3 Hot Topics Procurement Won’t Be Able to Stop Thinking About Even at the Beach

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As we slog through the dog days of summer, many procurement folks are letting their minds wander to more pleasant thoughts — a drink by the beach, a few rounds on the back nine, a moment of peace (however fleeting) without the constant ding of email notifications from a smartphone. And as they pack for a well-deserved vacation, they’ll try leave behind some of those more persistent thoughts and concerns, as well.

What has been top of mind for procurement this year, and what has stressed them out to the point where they need to get away from it all for a bit? Here are the top three topics our readers have been sweating over for the last seven months.

Risk, Risk and Risk

Even though 2017 isn’t over yet, there have been enough rumors, viral tweets and shocking news stories to make business leaders feel like they’re sitting in the same dark box as Schrödinger’s cat. The one word that describes this year perfectly? Uncertainty.

The North American Free Trade Agreement (NAFTA) is up for debate, and the Trans-Pacific Partnership (TPP) is dead. Imports may face a new tax at the border, if Paul Ryan ultimately gets his way. The healthcare debate is taking a break, for now, but as our analyst Tom Finn wrote, it could definitely use some more mud against the wall — at least from a supply chain perspective.

All of that and more have led to a marked increase in interest from Spend Matters readers on the topic of risk. As this uncertain year began, we covered the top five global risks procurement should be tackling, and as recently as July we cautioned again that procurement needs to a take a more proactive approach to risk management or suffer the consequences.

Need a guide to risk in all its nefarious forms and how to set up a program with supporting technology? Check out our Supply Risk Management and Compliance Landscape Definition and Overview, as well as our look at what digital supply risk management will look like in 2025.

Tail Spend

Cost savings will always be top of mind for procurement. Even if supply groups branch out into value-add activities like supplier innovation development, if the C-suite sees costs balloon in the meantime, no CPO will emerge unscathed.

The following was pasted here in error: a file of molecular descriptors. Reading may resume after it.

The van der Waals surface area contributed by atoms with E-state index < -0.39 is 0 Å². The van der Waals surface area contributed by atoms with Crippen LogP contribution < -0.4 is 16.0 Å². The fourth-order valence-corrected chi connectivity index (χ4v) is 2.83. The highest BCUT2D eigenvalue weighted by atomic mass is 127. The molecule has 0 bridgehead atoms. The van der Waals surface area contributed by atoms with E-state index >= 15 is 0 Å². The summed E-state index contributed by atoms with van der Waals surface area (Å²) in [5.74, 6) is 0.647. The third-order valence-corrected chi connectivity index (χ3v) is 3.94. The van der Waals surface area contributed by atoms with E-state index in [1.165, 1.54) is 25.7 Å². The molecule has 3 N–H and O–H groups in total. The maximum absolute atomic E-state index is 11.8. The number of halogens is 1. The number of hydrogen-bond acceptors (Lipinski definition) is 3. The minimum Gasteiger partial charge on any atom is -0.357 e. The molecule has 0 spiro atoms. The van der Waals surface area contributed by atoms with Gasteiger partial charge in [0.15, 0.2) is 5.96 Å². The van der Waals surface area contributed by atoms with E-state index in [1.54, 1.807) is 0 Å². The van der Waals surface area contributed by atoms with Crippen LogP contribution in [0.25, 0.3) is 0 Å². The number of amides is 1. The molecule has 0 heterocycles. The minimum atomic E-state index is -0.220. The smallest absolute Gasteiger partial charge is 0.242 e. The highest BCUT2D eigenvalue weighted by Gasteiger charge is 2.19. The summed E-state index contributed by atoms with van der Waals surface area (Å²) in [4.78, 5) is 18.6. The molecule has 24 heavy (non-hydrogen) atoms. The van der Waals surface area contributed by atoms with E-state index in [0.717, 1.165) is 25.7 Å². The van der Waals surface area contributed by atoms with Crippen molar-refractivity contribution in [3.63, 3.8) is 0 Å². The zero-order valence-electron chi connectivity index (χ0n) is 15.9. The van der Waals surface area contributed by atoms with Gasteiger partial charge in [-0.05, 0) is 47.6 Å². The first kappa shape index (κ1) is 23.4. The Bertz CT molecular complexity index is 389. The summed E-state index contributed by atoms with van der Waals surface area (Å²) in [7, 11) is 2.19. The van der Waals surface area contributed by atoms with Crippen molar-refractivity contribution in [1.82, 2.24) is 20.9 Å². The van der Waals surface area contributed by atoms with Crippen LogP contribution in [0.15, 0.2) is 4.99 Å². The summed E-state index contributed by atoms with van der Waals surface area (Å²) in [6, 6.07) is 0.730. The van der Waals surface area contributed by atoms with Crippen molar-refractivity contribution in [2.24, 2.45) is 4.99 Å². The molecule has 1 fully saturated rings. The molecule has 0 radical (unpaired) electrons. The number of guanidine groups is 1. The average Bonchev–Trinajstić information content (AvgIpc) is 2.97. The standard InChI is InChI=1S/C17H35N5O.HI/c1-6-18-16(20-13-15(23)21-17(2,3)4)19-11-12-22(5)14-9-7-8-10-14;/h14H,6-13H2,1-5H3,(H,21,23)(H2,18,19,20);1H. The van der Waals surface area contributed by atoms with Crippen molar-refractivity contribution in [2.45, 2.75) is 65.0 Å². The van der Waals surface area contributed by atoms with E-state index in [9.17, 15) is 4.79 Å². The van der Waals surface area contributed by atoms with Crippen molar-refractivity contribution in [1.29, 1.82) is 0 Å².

But where to find those savings, with so many low hanging fruit already plucked? For many of our readers this year, the answer has been tackling tail spend.

Gaining control over the tail can help procurement reduce costs, get more spend under management and gain more recognition within the organization as a function. What’s more, better managing tail spend can lead to 7.1% savings on average, according to data compiled by The Hackett Group.

So, where to start? This was actually one of the first questions we received for our Ask Spend Matters series. For our first article answer questions from readers, we discussed the costs and opportunities found within a long supply tail. And taking a more forward-looking view, Chief Research Officer Pierre Mitchell examined how collective intelligence, automation and guided buying are coming together in emerging use cases to tackle the tail in an entirely new way.

The Future of Work

Just as you can’t swing a dead cat in the streets of San Francisco these days without hitting a Tesla (a hat tip to our illustrious Andrew Karpie for that one), it’s hard to talk about the labor and services supply chain without someone blurting out how the world of work is getting disrupted, innovated and transformed in ways we’ve barely begun to understand.

Hyperbole aside, there are changes afoot in the contingent workforce and services procurement world, and readers of Spend Matters should be aware by now that failing to keep up with the trends will carry serious consequences in the not so distant future.

What does this future really entail for large organizations? What does it really mean for internal business users, who need labor and services but are subject to budget constraints and time pressures? What about senior executives, who have their eye on growth, competitive advantage, profitability and shareholder value?

These are the types of questions Andrew Karpie, our research director for labor and services procurement, has been asking himself this year, in order to help practitioners get a better grip on the topic. He has also produced numerous guides to help define this rapidly changing space. Check out some of the most consulted below:

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